Before: Lead my sales team in all categories; consistently exceeded quota
After: Top salesperson in 4 consecutive quarters; exceeded quote by 132%
Before: Excellent leader and mentor
After: Maintained a 75.4% retention rate among team members; 45% of my team received promotions
In an ultra-competitive job market, quantifying your work history is a mandatory step in writing your resume.
Impact: You are now safely in the “this person just might be worth a look” category; just 20 applicants remain.
Step 6: Concentrate on Culture
Having made it this far, there’s little doubt in the recruiter’s eyes you can do the job. The next task at hand: find out if you are a fit within the company culture. Will you work well with the existing team? Will you and your supervisor get along? Are you a low-key contributor… or a high-maintenance diva?
Analyze the company’s website, social media presence and the job description. What are the keywords that describe their employer brand? For example, if they often mention teamwork, flexibility, family and community involvement – your resume should be infused with those keywords. (Warning: do not do this in an insincere, “I’ll-say-anything-to-get-a-job” way; be real – and be honest)
Impact: You have moved to 1 in 15; pass one more test and that elusive phone interview is yours.
Step 7: Remove the Notion of Risk
Are you a good person? Do you make good personal decisions? Should the recruiter stick her neck out to recommend you? After all, HR often doesn’t pick the best person for the job, they pick the safest person that can the job.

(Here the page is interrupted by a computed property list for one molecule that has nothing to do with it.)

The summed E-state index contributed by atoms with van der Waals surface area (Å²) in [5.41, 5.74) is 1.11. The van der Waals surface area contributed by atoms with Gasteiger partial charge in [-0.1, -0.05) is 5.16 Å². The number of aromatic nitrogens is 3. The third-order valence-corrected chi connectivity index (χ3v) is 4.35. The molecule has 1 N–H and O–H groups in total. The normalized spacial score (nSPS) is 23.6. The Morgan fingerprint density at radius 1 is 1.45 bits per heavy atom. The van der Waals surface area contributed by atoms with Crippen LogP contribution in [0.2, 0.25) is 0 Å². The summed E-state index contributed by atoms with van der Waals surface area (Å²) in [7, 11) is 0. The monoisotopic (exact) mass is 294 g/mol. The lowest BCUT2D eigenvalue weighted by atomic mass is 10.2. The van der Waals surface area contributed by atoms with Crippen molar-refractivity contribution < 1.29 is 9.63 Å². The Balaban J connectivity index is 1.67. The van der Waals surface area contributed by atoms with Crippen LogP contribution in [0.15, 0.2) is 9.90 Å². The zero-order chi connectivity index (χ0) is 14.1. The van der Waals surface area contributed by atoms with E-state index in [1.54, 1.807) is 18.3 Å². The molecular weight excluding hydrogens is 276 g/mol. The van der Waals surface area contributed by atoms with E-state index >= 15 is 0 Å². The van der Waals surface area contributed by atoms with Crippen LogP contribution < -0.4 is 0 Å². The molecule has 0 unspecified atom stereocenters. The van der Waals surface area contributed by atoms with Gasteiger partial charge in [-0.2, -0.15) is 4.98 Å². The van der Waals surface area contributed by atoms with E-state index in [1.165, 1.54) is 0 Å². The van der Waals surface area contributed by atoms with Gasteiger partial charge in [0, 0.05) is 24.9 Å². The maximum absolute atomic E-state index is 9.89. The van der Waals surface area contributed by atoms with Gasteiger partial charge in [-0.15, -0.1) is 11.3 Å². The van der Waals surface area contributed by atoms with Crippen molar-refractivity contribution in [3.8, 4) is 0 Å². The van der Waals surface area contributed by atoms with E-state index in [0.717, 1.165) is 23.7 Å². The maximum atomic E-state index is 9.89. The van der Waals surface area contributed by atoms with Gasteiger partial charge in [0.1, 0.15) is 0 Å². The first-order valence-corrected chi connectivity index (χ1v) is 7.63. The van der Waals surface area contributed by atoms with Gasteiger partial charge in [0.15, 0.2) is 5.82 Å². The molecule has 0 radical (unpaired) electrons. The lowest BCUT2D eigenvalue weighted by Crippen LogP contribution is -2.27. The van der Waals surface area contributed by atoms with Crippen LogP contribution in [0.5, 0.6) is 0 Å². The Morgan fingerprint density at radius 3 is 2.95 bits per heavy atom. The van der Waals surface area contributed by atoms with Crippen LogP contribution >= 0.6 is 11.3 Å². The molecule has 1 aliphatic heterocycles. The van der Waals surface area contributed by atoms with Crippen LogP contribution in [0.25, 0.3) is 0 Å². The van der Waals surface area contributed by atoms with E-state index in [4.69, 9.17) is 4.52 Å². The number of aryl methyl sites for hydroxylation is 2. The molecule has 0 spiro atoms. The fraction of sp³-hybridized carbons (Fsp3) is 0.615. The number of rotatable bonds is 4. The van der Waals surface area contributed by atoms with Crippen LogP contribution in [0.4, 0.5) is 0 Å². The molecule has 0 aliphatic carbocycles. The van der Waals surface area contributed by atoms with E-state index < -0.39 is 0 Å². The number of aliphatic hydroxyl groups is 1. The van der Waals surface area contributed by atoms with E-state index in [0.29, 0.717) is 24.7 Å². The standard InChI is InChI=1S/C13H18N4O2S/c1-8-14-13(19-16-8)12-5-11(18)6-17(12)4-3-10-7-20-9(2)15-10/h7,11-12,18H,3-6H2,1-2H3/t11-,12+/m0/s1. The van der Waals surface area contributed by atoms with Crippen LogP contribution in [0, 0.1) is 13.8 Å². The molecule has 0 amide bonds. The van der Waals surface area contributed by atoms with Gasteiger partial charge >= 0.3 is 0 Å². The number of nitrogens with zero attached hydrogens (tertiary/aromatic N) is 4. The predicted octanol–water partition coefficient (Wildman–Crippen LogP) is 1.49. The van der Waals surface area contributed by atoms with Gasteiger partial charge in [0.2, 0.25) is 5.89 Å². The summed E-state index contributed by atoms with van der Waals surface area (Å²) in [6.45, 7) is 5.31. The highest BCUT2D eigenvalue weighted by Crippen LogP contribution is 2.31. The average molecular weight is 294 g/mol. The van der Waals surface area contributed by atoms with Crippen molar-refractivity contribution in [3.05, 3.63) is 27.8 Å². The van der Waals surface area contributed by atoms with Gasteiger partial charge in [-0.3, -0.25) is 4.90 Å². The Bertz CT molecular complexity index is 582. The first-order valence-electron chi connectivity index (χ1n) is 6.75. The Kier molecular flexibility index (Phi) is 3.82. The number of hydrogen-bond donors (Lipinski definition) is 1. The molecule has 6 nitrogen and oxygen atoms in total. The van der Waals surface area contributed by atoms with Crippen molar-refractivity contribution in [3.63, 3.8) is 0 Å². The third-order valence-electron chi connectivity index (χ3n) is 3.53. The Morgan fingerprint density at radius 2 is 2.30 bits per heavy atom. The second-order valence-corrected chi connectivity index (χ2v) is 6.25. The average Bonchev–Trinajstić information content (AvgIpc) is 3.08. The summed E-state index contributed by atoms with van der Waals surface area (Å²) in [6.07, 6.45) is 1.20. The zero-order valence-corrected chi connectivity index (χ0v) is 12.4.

To determine the answers to these questions, your LinkedIn profile is reviewed to ensure there are no blatant discrepancies with your resume (specifically: have you attempted to use keywords to BS your way into an interview?). Facebook is reviewed as a digital reference check; anything that positions you as a risk is scrutinized heavily. Your Twitter account, personal blog and other forms of online presence will also be evaluated. You will be Googled.
All this is done with one mission in mind: to reduce risk. And if the “real” you is not a close match to the “resume” you… you are likely not worth the risk.
Impact: No red flags in your online presence? Congratulations… you are one of 10 invited to interview!
Worried about finding your first job – or your next? Think you don’t stand a chance because your competition – at first glance – may be in the hundreds? See if following these seven steps gets you from perceived as just 1 of 100 mediocre resumes received, to a 1 in 10 “must interview” candidate.
About the Author: CEO and Founder of YouTern, Mark Babbitt is a serial mentor who has been quoted in the Wall Street Journal, Mashable, Forbes and Under30CEO.com regarding job search, career development, internships and higher education’s role in preparing emerging talent for the workforce. A keynote speaker and blogger, Mark’s contributions include Huffington Post, Bloomberg News, Switch and Shift, and Under30CEO.
Mark has been honored to be named to GenJuice’s list of “Top 100 Most Desirable Mentors,” HR Examiner’s “Top 25 Trendspotters in HR” and CareerBliss’ “Top 10 Gen Y Career Experts.” Mark is currently working on two new books: “A World Gone Social: How Business Must Adapt to Survive (AMACOM, June 2014) with Ted Coine and “The Ultimate Guide to Internships (And Making Your College Years Matter Again)” (Allworth, September 2014). Contact Mark via email or on Twitter!
Image courtesy of hbculifestyle.com… thank you!